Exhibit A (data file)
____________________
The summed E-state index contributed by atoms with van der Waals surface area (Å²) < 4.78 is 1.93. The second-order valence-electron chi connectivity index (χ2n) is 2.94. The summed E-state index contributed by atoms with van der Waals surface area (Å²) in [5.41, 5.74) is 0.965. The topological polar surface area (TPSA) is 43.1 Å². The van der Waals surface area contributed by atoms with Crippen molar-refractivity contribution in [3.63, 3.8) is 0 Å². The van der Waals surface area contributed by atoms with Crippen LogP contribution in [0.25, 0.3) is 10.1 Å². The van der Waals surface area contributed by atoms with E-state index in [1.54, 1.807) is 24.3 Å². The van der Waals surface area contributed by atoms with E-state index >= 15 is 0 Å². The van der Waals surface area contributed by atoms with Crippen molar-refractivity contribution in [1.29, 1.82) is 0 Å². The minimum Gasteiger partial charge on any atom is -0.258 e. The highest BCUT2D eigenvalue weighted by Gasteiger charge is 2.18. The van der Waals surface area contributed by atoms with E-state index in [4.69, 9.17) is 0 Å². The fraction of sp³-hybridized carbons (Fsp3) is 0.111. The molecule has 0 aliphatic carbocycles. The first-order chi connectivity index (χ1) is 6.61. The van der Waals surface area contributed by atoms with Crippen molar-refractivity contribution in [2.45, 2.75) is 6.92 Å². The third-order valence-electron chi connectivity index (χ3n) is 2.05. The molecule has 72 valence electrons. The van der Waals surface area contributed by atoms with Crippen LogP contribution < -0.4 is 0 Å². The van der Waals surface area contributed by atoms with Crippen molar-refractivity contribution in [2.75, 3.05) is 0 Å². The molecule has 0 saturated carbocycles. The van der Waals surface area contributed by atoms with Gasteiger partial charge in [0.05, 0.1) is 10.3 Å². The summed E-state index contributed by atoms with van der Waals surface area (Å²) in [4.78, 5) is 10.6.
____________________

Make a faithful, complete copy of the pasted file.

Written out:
The summed E-state index contributed by atoms with van der Waals surface area (Å²) < 4.78 is 1.93. The second-order valence-electron chi connectivity index (χ2n) is 2.94. The summed E-state index contributed by atoms with van der Waals surface area (Å²) in [5.41, 5.74) is 0.965. The topological polar surface area (TPSA) is 43.1 Å². The van der Waals surface area contributed by atoms with Crippen molar-refractivity contribution in [3.63, 3.8) is 0 Å². The van der Waals surface area contributed by atoms with Crippen LogP contribution in [0.25, 0.3) is 10.1 Å². The van der Waals surface area contributed by atoms with E-state index in [1.54, 1.807) is 24.3 Å². The van der Waals surface area contributed by atoms with E-state index >= 15 is 0 Å². The van der Waals surface area contributed by atoms with Crippen molar-refractivity contribution in [1.29, 1.82) is 0 Å². The minimum Gasteiger partial charge on any atom is -0.258 e. The highest BCUT2D eigenvalue weighted by Gasteiger charge is 2.18. The van der Waals surface area contributed by atoms with E-state index in [4.69, 9.17) is 0 Å². The fraction of sp³-hybridized carbons (Fsp3) is 0.111. The molecule has 0 aliphatic carbocycles. The first-order chi connectivity index (χ1) is 6.61. The van der Waals surface area contributed by atoms with Crippen molar-refractivity contribution in [2.45, 2.75) is 6.92 Å². The third-order valence-electron chi connectivity index (χ3n) is 2.05. The molecule has 72 valence electrons. The van der Waals surface area contributed by atoms with Crippen LogP contribution < -0.4 is 0 Å². The van der Waals surface area contributed by atoms with Crippen molar-refractivity contribution in [2.75, 3.05) is 0 Å². The molecule has 0 saturated carbocycles. The van der Waals surface area contributed by atoms with Gasteiger partial charge in [0.05, 0.1) is 10.3 Å². The summed E-state index contributed by atoms with van der Waals surface area (Å²) in [4.78, 5) is 10.6.